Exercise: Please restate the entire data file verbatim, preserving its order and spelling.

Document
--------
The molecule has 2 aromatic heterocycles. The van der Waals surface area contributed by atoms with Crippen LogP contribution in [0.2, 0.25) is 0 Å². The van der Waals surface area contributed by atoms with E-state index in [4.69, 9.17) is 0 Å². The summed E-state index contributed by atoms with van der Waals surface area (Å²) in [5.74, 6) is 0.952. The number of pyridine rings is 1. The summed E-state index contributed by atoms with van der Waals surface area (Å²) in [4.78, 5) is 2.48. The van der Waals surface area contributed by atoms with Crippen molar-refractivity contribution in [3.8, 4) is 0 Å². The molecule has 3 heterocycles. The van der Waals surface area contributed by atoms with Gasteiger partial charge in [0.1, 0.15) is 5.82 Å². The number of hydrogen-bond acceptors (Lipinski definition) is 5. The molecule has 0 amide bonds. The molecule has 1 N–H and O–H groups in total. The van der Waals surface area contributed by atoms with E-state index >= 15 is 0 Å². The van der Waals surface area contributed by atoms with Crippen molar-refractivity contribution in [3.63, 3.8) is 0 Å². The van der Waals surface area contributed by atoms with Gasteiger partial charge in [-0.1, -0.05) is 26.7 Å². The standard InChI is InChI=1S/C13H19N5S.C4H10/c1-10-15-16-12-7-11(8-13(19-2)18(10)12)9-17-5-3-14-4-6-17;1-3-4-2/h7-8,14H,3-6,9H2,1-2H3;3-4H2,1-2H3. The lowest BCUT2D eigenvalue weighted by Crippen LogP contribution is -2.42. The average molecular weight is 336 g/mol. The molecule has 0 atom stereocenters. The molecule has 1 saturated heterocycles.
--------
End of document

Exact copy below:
The molecule has 2 aromatic heterocycles. The van der Waals surface area contributed by atoms with Crippen LogP contribution in [0.2, 0.25) is 0 Å². The van der Waals surface area contributed by atoms with E-state index in [4.69, 9.17) is 0 Å². The summed E-state index contributed by atoms with van der Waals surface area (Å²) in [5.74, 6) is 0.952. The number of pyridine rings is 1. The summed E-state index contributed by atoms with van der Waals surface area (Å²) in [4.78, 5) is 2.48. The van der Waals surface area contributed by atoms with Crippen molar-refractivity contribution in [3.8, 4) is 0 Å². The molecule has 3 heterocycles. The van der Waals surface area contributed by atoms with Gasteiger partial charge in [0.1, 0.15) is 5.82 Å². The number of hydrogen-bond acceptors (Lipinski definition) is 5. The molecule has 0 amide bonds. The molecule has 1 N–H and O–H groups in total. The van der Waals surface area contributed by atoms with E-state index >= 15 is 0 Å². The van der Waals surface area contributed by atoms with Crippen molar-refractivity contribution in [3.63, 3.8) is 0 Å². The van der Waals surface area contributed by atoms with Gasteiger partial charge in [-0.1, -0.05) is 26.7 Å². The standard InChI is InChI=1S/C13H19N5S.C4H10/c1-10-15-16-12-7-11(8-13(19-2)18(10)12)9-17-5-3-14-4-6-17;1-3-4-2/h7-8,14H,3-6,9H2,1-2H3;3-4H2,1-2H3. The lowest BCUT2D eigenvalue weighted by Crippen LogP contribution is -2.42. The average molecular weight is 336 g/mol. The molecule has 0 atom stereocenters. The molecule has 1 saturated heterocycles.